Event Announcements – Members may post one notification of an upcoming event that may be of interest to fellow members, if the original poster does not benefit financially from the event. Such threads may not be “bumped” excessively. Premium members may post their own notices in the Event Announcements forum.

Charities/Rescues – Announcements for charitable or fundraising events can only be made for 501(c)(3) tax-exempt organizations. Special exceptions may be made, at the moderators’ discretion and direction, for board-related events or fundraising activities in extraordinary circumstances.

Occasional posts regarding horses available for adoption through IRS-registered horse rescue or placement programs are permitted in the appropriate forums, but these threads may be limited at the discretion of the moderators. Individuals may not advertise or make announcements for horses in need of rescue, placement or adoption unless the horse is available through a recognized rescue or placement agency or government-run entity or the thread fits the criteria for and is located in the Giveaways forum.

5. Do not post copyrighted photographs unless you have purchased that photo and have permission to do so.

6. Respect other members.
As members are often passionate about their beliefs and intentions can easily be misinterpreted in this type of environment, try to explore or resolve the inevitable disagreements that arise in the course of threads calmly and rationally.

If you see a post that you feel violates the rules of the board, please click the “alert” button (exclamation point inside of a triangle) in the bottom left corner of the post, which will alert ONLY the moderators to the post in question. They will then take whatever action, or no action, as deemed appropriate for the situation at their discretion. Do not air grievances regarding other posters or the moderators in the discussion forums.

Please be advised that adding another user to your “Ignore” list via your User Control Panel can be a useful tactic, which blocks posts and private messages by members whose commentary you’d rather avoid reading.

7. We have the right to reproduce statements made in the forums.
The Chronicle of the Horse may copy, quote, link to or otherwise reproduce posts, or portions of posts, in print or online for advertising or editorial purposes, if attributed to their original authors, and by posting in this forum, you hereby grant to The Chronicle of the Horse a perpetual, non-exclusive license under copyright and other rights, to do so.

8. We reserve the right to enforce and amend the rules.
The moderators may delete, edit, move or close any post or thread at any time, or refrain from doing any of the foregoing, in their discretion, and may suspend or revoke a user’s membership privileges at any time to maintain adherence to the rules and the general spirit of the forum. These rules may be amended at any time to address the current needs of the board.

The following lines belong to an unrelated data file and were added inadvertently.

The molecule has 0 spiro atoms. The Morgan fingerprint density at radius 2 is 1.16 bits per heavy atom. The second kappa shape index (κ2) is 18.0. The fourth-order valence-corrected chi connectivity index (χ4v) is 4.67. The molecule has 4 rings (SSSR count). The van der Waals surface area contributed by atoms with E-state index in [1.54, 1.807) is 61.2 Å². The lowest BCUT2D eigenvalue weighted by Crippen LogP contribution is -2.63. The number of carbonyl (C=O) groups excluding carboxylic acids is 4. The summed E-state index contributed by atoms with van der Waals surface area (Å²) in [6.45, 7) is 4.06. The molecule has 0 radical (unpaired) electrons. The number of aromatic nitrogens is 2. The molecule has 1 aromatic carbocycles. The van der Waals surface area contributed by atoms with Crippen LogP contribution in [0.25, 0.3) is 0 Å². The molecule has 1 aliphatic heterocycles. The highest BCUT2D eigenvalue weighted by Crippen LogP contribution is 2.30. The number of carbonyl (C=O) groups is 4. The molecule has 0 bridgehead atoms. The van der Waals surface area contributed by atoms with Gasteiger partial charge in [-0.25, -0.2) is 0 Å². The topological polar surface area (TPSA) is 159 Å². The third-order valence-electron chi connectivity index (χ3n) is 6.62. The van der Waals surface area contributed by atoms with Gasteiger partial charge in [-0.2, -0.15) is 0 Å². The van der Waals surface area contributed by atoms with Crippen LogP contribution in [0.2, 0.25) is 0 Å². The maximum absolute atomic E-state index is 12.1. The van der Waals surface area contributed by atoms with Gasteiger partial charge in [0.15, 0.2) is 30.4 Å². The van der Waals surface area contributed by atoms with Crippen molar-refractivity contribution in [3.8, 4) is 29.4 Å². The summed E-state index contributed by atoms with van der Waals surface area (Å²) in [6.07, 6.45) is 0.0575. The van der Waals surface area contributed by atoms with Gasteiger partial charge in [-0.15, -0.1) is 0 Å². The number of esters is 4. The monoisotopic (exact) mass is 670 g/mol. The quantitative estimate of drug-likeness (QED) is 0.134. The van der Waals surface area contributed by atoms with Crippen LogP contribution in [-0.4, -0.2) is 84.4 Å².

Please see our full Terms of Service and Privacy Policy for more information.

Thanks for being a part of the COTH forums!

(Revised 1/26/16)
See more
See less

tomatoes started from seeds

Collapse
X
  • Filter
  • Time
  • Show
Clear All
new posts

  • tomatoes started from seeds

    I started some tomatoes of different varieties from seed this year again, and yet again they are looking weedy and just not thriving. It's like they grow straight up and not out, and in the probably 6 weeks since I planted them they don't have a single flower. I did fertilize them with manure.

    Now I also have some I bought as plants that of course were farther along, and they have had flowers for maybe 3 weeks to a month, and already have at least 10 tomatoes. They were purchased a week or so after the seeds were planted.

    I water them all daily when it doesn't rain, and none of them appear wilted. It hasn't been that hot here yet, so I don't think the heat is to blame, and they do get a bit of shade from the very edge of a tree part of the day (tomatoes don't do full sun here once it really gets hot).

    What gives?

    The only difference is when I did the seeds I put the manure on top, while with the plants I lined the trench with manure. All were planted in looser soil over a recently-laid water line.

  • #2
    You need to start them in the house in February.
    McDowell Racing Stables

    Home Away From Home

    Comment


    • #3
      where did you get the seeds from? Packaged or saved from plants?

      The new hybrids do not grow well from seed saved back.... in our experience.

      Now, the cherry tomatoes we fed to the Minis one year, when the resulting manure was put in the rose bed, did sprout and produce well.

      Comment


      • #4
        Here in Fl, we start our seeds indoors in late December or early January. I got a late start this year (didn't plant till March) and they're nowhere near as developed as the few I bought as seedlings (couldn't find seeds in time for that variety but did find seedlings)